(a)That the petitioner is a bona fide resident of and domiciled in the county where the change of name is sought.

(b)If known, the date and place of birth of the petitioner, the petitioner’s father’s name, the petitioner’s mother’s maiden name, and where the petitioner has resided since birth.

(c)If the petitioner is married, the name of the petitioner’s spouse and if the petitioner has children, the names and ages of each and where they reside.

(d)If the petitioner’s name has previously been changed and when and where and by what court.

(e)The petitioner’s occupation and where the petitioner is employed and has been employed for 5 years next preceding the filing of the petition. If the petitioner owns and operates a business, the name and place of it shall be stated and the petitioner’s connection therewith and how long the petitioner has been identified with that business. If the petitioner is in a profession, the profession shall be stated, where the petitioner has practiced the profession, and if a graduate of a school or schools, the name or names thereof, date of graduation, and degrees received.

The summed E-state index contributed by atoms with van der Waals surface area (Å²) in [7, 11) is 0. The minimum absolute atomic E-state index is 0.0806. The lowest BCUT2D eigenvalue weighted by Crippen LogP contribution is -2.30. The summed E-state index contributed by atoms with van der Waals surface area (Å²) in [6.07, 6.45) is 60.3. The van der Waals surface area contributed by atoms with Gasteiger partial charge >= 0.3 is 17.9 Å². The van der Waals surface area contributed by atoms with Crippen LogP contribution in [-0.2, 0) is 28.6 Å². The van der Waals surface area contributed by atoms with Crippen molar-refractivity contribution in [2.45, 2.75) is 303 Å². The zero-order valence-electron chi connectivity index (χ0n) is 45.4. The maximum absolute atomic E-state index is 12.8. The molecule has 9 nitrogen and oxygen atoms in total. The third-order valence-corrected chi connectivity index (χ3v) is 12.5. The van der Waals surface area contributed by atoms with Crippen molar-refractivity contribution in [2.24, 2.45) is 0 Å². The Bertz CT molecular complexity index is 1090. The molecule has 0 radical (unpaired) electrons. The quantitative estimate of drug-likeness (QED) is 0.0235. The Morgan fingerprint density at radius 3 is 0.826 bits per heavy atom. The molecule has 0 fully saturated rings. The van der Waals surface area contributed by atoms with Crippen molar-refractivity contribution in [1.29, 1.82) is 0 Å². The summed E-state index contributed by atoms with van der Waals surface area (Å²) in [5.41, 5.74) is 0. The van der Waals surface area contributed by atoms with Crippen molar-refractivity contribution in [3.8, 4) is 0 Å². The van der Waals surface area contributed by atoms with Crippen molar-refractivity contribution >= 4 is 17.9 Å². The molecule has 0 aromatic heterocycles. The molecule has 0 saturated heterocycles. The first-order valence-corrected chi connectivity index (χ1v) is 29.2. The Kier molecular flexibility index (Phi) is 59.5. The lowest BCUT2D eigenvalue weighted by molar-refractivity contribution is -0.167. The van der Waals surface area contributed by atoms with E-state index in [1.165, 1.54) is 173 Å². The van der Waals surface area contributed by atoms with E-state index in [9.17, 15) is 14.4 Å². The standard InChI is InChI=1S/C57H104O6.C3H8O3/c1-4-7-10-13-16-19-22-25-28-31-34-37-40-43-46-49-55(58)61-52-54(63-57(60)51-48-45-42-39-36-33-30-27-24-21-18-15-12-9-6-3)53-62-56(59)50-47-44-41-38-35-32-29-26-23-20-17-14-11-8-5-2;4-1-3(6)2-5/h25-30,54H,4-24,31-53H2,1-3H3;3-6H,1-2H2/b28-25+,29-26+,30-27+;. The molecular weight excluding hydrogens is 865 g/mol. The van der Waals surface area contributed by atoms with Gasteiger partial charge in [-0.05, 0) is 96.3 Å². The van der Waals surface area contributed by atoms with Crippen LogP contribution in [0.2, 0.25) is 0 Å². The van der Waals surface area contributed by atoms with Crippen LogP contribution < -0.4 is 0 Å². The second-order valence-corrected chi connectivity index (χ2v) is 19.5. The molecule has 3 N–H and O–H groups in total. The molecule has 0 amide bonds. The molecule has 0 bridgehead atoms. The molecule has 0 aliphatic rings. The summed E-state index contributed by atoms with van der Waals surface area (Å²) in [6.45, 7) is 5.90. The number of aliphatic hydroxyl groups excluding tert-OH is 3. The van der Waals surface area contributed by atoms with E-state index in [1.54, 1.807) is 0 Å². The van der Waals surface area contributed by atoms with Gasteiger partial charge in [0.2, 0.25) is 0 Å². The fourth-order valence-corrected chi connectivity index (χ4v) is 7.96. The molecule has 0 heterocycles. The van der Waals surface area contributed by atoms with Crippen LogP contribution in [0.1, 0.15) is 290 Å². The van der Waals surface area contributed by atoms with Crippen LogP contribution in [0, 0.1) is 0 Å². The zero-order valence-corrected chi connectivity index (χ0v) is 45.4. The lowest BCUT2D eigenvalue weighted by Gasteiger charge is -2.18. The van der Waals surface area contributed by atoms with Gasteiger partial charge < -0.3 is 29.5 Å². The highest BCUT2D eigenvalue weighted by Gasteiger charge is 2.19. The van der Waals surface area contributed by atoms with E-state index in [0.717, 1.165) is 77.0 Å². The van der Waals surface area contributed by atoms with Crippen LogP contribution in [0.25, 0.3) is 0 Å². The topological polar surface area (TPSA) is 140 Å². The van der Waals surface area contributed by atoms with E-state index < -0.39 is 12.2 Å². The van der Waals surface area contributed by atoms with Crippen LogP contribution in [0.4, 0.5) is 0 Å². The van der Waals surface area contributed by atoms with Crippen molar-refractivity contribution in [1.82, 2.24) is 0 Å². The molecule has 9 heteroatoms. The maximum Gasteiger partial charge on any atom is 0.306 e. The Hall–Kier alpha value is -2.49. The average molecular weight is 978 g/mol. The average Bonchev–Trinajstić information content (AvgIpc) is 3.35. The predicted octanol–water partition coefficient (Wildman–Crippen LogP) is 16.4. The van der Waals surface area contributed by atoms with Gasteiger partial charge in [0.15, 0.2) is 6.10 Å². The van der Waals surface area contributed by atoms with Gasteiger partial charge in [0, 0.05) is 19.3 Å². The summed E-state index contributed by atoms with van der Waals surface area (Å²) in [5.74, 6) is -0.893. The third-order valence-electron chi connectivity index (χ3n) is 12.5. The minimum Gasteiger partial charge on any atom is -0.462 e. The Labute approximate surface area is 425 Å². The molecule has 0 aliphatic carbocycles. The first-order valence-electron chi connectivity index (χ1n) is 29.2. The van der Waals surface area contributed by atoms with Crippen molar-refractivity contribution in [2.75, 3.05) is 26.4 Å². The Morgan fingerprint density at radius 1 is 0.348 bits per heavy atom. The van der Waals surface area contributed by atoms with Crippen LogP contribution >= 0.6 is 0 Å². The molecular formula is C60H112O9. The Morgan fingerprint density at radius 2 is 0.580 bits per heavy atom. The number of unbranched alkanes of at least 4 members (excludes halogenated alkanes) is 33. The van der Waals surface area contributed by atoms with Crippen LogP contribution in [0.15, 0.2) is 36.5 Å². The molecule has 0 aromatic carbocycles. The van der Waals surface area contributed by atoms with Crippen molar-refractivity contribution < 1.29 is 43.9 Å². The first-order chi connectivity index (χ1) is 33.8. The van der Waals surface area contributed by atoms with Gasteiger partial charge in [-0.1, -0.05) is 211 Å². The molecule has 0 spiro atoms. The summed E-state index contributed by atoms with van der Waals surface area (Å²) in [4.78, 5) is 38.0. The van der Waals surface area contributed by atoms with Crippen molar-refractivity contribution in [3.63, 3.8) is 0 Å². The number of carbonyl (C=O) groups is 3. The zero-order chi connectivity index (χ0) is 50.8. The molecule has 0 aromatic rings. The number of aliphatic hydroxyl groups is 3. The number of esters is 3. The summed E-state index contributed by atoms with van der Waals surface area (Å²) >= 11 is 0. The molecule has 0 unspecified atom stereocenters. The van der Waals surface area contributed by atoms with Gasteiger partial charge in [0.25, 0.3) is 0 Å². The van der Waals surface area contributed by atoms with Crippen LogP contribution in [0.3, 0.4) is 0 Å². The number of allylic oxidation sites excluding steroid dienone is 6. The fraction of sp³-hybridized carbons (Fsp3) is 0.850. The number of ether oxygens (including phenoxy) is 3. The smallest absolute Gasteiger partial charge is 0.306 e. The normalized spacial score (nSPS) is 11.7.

(f)Whether the petitioner has been generally known or called by any other names and if so, by what names and where.

(g)Whether the petitioner has ever been adjudicated a bankrupt and if so, where and when.

(h)Whether the petitioner has ever been arrested for or charged with, pled guilty or nolo contendere to, or been found to have committed a criminal offense, regardless of adjudication, and if so, when and where.

(i)Whether any money judgment has ever been entered against the petitioner and if so, the name of the judgment creditor, the amount and date thereof, the court by which entered, and whether the judgment has been satisfied.